If Harrison is active, fans can probably still expect Poona Ford to start alongside Jarran Reed at defensive tackle. But adding Harrison to the rotation at the interior of the line helps to both strengthen Seattle’s defense against the run and give both Ford and Reed a much-needed break.

How will the Seahawks’ run defense hold up to Dalvin Cook?

Seattle’s run defense through four weeks has been phenomenal, but its greatest challenge will be stopping Dalvin Cook.

Cook is leading the league in rushing yards (424) and touchdowns (six) and has 21 broken tackles – also a league high. He had 181 yards and a touchdown in a Week 3 loss to the Titans and another 130 yards and two touchdowns in the Vikings’ Week 4 win over Houston.

“He’s really explosive,” Carroll said of Cook. “He’s got great speed. He’s not the fastest running back in the league, but he plays like it. He’s such a quick accelerator that the whole field is available to him on any play… he’s very creative and very explosive and obviously looks like he’s in great shape, and really fit, and ready to handle it. And they can throw to the ball to him and he’s really dangerous in the open field.”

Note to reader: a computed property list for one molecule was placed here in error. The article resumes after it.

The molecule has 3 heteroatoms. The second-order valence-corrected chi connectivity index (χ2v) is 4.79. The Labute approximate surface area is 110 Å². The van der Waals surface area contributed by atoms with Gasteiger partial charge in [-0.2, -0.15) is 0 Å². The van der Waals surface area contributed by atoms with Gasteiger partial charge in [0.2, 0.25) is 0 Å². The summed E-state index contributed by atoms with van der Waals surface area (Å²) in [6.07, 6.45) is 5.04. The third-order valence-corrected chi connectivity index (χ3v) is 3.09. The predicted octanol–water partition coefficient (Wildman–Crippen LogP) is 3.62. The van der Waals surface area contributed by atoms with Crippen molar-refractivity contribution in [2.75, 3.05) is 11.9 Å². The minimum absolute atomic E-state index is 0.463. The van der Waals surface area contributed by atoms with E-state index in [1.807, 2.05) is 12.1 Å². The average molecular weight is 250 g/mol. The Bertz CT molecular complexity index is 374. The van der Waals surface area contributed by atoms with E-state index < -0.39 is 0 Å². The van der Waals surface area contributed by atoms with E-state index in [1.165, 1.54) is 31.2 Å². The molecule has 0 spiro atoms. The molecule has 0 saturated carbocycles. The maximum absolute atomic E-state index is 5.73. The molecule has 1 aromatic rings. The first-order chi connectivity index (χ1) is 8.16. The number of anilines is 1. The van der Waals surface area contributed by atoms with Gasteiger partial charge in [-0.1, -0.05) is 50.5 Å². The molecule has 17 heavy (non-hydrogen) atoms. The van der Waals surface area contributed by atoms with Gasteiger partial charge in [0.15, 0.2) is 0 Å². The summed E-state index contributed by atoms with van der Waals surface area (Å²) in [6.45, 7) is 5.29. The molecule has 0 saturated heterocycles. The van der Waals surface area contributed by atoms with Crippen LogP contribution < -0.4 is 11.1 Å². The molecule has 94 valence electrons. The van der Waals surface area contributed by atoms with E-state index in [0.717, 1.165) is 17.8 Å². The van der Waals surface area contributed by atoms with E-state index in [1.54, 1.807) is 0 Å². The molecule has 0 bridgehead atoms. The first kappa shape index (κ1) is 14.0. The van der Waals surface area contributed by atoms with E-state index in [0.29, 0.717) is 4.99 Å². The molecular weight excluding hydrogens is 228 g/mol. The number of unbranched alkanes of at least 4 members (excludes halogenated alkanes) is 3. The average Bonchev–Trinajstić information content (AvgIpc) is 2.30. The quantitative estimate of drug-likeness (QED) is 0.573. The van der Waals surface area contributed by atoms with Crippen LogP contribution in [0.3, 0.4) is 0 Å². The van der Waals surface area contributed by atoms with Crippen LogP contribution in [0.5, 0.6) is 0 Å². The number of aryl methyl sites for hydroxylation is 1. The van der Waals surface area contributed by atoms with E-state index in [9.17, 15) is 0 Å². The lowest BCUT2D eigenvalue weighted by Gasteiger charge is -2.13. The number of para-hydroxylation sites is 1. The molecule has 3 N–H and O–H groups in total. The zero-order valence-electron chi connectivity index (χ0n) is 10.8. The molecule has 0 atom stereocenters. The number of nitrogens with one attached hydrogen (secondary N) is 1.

Cook will also put the Seahawks’ run defense to the test. So far, teams have been able to attack Seattle’s struggling passing defense, and unsurprisingly Seattle is facing the fourth-fewest rushing attempts per game (22.2). The defense is limiting teams to 75 rushing yards per game, behind only Pittsburgh and Tampa Bay, but is allowing an average of 401 passing yards (for comparison’s sake, Pittsburgh is allowing 236 yards and Tampa Bay is allowing 247.8 yards per game). Cook is also effective as a receiver – so stuffing the run won’t take him out of the game – but it sure will add some bite to the bark when it comes to the Seahawks’ defensive strength.

Can a banged-up secondary keep Adam Theilen and Justin Jefferson at bay?